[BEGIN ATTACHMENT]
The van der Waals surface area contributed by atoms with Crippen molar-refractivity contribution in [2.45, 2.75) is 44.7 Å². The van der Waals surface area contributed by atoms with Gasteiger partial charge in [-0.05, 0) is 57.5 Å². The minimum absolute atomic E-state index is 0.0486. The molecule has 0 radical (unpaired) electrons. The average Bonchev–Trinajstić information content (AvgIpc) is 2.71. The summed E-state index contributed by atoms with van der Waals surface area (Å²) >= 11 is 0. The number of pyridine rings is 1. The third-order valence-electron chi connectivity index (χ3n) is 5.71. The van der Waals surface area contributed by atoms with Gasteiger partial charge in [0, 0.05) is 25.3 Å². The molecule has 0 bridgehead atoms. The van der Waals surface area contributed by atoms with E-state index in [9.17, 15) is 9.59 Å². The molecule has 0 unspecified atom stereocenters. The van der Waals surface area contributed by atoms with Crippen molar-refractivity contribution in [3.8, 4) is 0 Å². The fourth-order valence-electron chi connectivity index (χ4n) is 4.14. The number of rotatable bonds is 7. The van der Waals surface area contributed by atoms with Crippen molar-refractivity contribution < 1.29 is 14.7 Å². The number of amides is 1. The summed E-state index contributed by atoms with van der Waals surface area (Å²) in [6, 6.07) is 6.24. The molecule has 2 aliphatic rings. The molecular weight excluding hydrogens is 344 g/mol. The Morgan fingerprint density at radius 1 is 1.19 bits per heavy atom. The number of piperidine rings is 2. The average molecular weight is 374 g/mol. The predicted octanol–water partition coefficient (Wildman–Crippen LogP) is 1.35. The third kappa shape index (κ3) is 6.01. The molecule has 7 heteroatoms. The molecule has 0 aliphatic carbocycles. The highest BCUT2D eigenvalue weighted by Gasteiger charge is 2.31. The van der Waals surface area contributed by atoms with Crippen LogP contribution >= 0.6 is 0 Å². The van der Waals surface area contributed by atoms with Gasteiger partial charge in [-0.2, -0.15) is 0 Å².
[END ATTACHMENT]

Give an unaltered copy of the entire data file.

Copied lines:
The van der Waals surface area contributed by atoms with Crippen molar-refractivity contribution in [2.45, 2.75) is 44.7 Å². The van der Waals surface area contributed by atoms with Gasteiger partial charge in [-0.05, 0) is 57.5 Å². The minimum absolute atomic E-state index is 0.0486. The molecule has 0 radical (unpaired) electrons. The average Bonchev–Trinajstić information content (AvgIpc) is 2.71. The summed E-state index contributed by atoms with van der Waals surface area (Å²) >= 11 is 0. The number of pyridine rings is 1. The third-order valence-electron chi connectivity index (χ3n) is 5.71. The van der Waals surface area contributed by atoms with Gasteiger partial charge in [0, 0.05) is 25.3 Å². The molecule has 0 bridgehead atoms. The van der Waals surface area contributed by atoms with E-state index in [9.17, 15) is 9.59 Å². The molecule has 0 unspecified atom stereocenters. The van der Waals surface area contributed by atoms with Crippen molar-refractivity contribution in [3.8, 4) is 0 Å². The fourth-order valence-electron chi connectivity index (χ4n) is 4.14. The number of rotatable bonds is 7. The van der Waals surface area contributed by atoms with Crippen molar-refractivity contribution < 1.29 is 14.7 Å². The number of amides is 1. The summed E-state index contributed by atoms with van der Waals surface area (Å²) in [6, 6.07) is 6.24. The molecule has 2 aliphatic rings. The molecular weight excluding hydrogens is 344 g/mol. The Morgan fingerprint density at radius 1 is 1.19 bits per heavy atom. The number of piperidine rings is 2. The average molecular weight is 374 g/mol. The predicted octanol–water partition coefficient (Wildman–Crippen LogP) is 1.35. The third kappa shape index (κ3) is 6.01. The molecule has 7 heteroatoms. The molecule has 0 aliphatic carbocycles. The highest BCUT2D eigenvalue weighted by Gasteiger charge is 2.31. The van der Waals surface area contributed by atoms with Crippen LogP contribution >= 0.6 is 0 Å². The van der Waals surface area contributed by atoms with Gasteiger partial charge in [-0.2, -0.15) is 0 Å².